The Black Lives Matter movement has exponentially increased America’s protest activity within the last two to three years. The movement, if it needed to be summed up in one sentence, is centered on the lack of accountability regarding state-sponsored police violence inflicted on black citizens. These protests have done an amazing job of bringing awareness to a broken system, but have also given rise to contingent of detractors: a “movement” where “all lives matter” — a group of individuals retorting that “black lives aren’t the only lives that matter.”
A frequent (unbeknownst to him) collaborator on behalf of this delegation is one Dr. Martin Luther King, Jr.
Members of this party have consistently inserted the good doctor’s name in criticizing the Black Lives Matter movement. Their preferred method is utilizing his legacy to either discuss his penchant for nonviolence or proclaim that “Dr. King wouldn’t have wanted this.” Dr. King has, inexplicably, become both the “king” and the docile face of civil rights activism. Organizers and protesters who’ve taken to the street have, time and again, been met with finger wagging and the question of “what would M.L.K. do?”
Those using King Jr.’s words as a shield against criticism of police violence are unknowingly showing their own ignorance regarding his legacy. Dr. King believed in nonviolent protests, but even his protests were accused of being violent as well. Washington Post editor Simone Sebastian wrote about this:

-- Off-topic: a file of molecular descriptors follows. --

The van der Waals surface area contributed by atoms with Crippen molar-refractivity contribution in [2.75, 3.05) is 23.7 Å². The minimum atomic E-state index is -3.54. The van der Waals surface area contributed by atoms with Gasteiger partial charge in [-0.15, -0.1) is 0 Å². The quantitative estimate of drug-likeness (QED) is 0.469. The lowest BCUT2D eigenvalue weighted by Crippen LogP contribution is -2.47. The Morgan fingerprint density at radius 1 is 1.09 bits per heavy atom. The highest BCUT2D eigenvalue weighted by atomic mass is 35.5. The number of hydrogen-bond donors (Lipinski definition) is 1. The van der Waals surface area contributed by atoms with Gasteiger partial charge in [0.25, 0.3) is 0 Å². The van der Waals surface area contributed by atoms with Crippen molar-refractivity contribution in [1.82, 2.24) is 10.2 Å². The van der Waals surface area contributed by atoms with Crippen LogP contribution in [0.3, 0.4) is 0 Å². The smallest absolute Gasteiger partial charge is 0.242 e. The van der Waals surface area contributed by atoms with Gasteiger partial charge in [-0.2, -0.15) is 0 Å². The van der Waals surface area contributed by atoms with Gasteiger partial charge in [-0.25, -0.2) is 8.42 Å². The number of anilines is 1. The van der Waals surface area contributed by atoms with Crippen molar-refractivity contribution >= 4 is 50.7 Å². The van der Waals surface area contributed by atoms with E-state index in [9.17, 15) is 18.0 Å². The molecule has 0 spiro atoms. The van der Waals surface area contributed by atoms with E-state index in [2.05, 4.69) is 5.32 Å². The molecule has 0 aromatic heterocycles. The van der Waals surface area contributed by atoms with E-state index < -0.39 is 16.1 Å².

Alarmed by what they saw, eight liberal, white clergymen wrote a public statement in 1963, calling King’s movement foolish and counterproductive. They sympathized with his cause but said his actions were too aggressive, too disruptive and drove people to violent uprising. The clergymen urged black Americans to reject King’s leadership and adopt peaceful means to achieve racial equality. King’s “nonviolent” movement, they said, was anything but.
Those propagating King’s nonviolent idealism and the “everybody should hold hands together” narrative might be surprised to learn that King questioned his own methods and reasoning for integration. He made those feelings plain in a conversation with Harry Belafonte, shortly before he was assassinated:
“I’ve come upon something that disturbs me deeply,” he said. “We have fought hard and long for integration, as I believe we should have, and I know that we will win. But I’ve come to believe we’re integrating into a burning house.”
That statement took me aback. It was the last thing I would have expected to hear, considering the nature of our struggle, and I asked him what he meant. “I’m afraid that America may be losing what moral vision she may have had,” he answered. “And I’m afraid that even as we integrate, we are walking into a place that does not understand that this nation needs to be deeply concerned with the plight of the poor and disenfranchised. Until we commit ourselves to ensuring that the underclass is given justice and opportunity, we will continue to perpetuate the anger and violence that tears at the soul of this nation.”
“I fear, I am integrating my people into a burning house.”
Opponents of the current movement—those who believe Martin Luther King, Jr. would look down on it—would benefit from a crash course in Black history. There isn’t a doubt he’s one of the most famous civil rights activists of all time, but his method wasn’t the only way to get things done. Dr. King was aware that his movement, at the time, was considered “violent and disruptive” too.
In honor of his birthday today, I hope more people are involved in showing his true legacy, and not the ones that just fit their narrative.